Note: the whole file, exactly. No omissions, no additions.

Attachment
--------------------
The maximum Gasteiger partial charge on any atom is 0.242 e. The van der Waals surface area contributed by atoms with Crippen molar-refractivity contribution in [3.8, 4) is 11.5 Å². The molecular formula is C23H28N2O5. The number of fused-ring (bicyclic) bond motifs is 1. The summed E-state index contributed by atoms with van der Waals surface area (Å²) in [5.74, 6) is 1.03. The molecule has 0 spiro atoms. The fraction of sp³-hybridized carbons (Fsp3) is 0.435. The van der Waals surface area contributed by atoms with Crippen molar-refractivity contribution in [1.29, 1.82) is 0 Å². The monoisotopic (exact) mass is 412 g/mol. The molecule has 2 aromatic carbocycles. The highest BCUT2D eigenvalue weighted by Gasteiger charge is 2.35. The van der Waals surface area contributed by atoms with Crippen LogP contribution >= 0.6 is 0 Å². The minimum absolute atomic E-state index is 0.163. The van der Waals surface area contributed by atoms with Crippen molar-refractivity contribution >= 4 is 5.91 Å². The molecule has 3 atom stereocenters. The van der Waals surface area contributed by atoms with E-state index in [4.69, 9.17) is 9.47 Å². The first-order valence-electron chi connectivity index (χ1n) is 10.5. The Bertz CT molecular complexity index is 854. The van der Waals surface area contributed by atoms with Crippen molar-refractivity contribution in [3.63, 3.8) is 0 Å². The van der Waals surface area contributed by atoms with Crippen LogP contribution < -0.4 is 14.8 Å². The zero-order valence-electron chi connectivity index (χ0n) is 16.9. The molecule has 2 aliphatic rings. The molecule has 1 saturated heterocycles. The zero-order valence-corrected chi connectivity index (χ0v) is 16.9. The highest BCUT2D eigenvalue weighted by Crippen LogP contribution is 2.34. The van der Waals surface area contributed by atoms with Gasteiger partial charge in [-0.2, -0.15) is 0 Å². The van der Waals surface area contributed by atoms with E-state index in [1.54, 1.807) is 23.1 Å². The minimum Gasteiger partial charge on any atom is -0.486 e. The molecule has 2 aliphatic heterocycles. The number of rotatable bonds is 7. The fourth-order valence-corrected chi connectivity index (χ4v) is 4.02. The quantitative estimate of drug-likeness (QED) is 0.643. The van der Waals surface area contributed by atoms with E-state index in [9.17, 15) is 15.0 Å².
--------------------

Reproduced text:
The maximum Gasteiger partial charge on any atom is 0.242 e. The van der Waals surface area contributed by atoms with Crippen molar-refractivity contribution in [3.8, 4) is 11.5 Å². The molecular formula is C23H28N2O5. The number of fused-ring (bicyclic) bond motifs is 1. The summed E-state index contributed by atoms with van der Waals surface area (Å²) in [5.74, 6) is 1.03. The molecule has 0 spiro atoms. The fraction of sp³-hybridized carbons (Fsp3) is 0.435. The van der Waals surface area contributed by atoms with Crippen molar-refractivity contribution in [1.29, 1.82) is 0 Å². The monoisotopic (exact) mass is 412 g/mol. The molecule has 2 aromatic carbocycles. The highest BCUT2D eigenvalue weighted by Gasteiger charge is 2.35. The van der Waals surface area contributed by atoms with Crippen LogP contribution >= 0.6 is 0 Å². The minimum absolute atomic E-state index is 0.163. The van der Waals surface area contributed by atoms with Crippen molar-refractivity contribution >= 4 is 5.91 Å². The molecule has 3 atom stereocenters. The van der Waals surface area contributed by atoms with E-state index in [4.69, 9.17) is 9.47 Å². The first-order valence-electron chi connectivity index (χ1n) is 10.5. The Bertz CT molecular complexity index is 854. The van der Waals surface area contributed by atoms with Crippen molar-refractivity contribution in [3.63, 3.8) is 0 Å². The van der Waals surface area contributed by atoms with Crippen LogP contribution < -0.4 is 14.8 Å². The zero-order valence-electron chi connectivity index (χ0n) is 16.9. The molecule has 2 aliphatic rings. The molecule has 1 saturated heterocycles. The zero-order valence-corrected chi connectivity index (χ0v) is 16.9. The highest BCUT2D eigenvalue weighted by Crippen LogP contribution is 2.34. The van der Waals surface area contributed by atoms with Gasteiger partial charge in [-0.2, -0.15) is 0 Å². The van der Waals surface area contributed by atoms with E-state index in [1.54, 1.807) is 23.1 Å². The minimum Gasteiger partial charge on any atom is -0.486 e. The molecule has 2 aliphatic heterocycles. The number of rotatable bonds is 7. The fourth-order valence-corrected chi connectivity index (χ4v) is 4.02. The quantitative estimate of drug-likeness (QED) is 0.643. The van der Waals surface area contributed by atoms with E-state index in [9.17, 15) is 15.0 Å².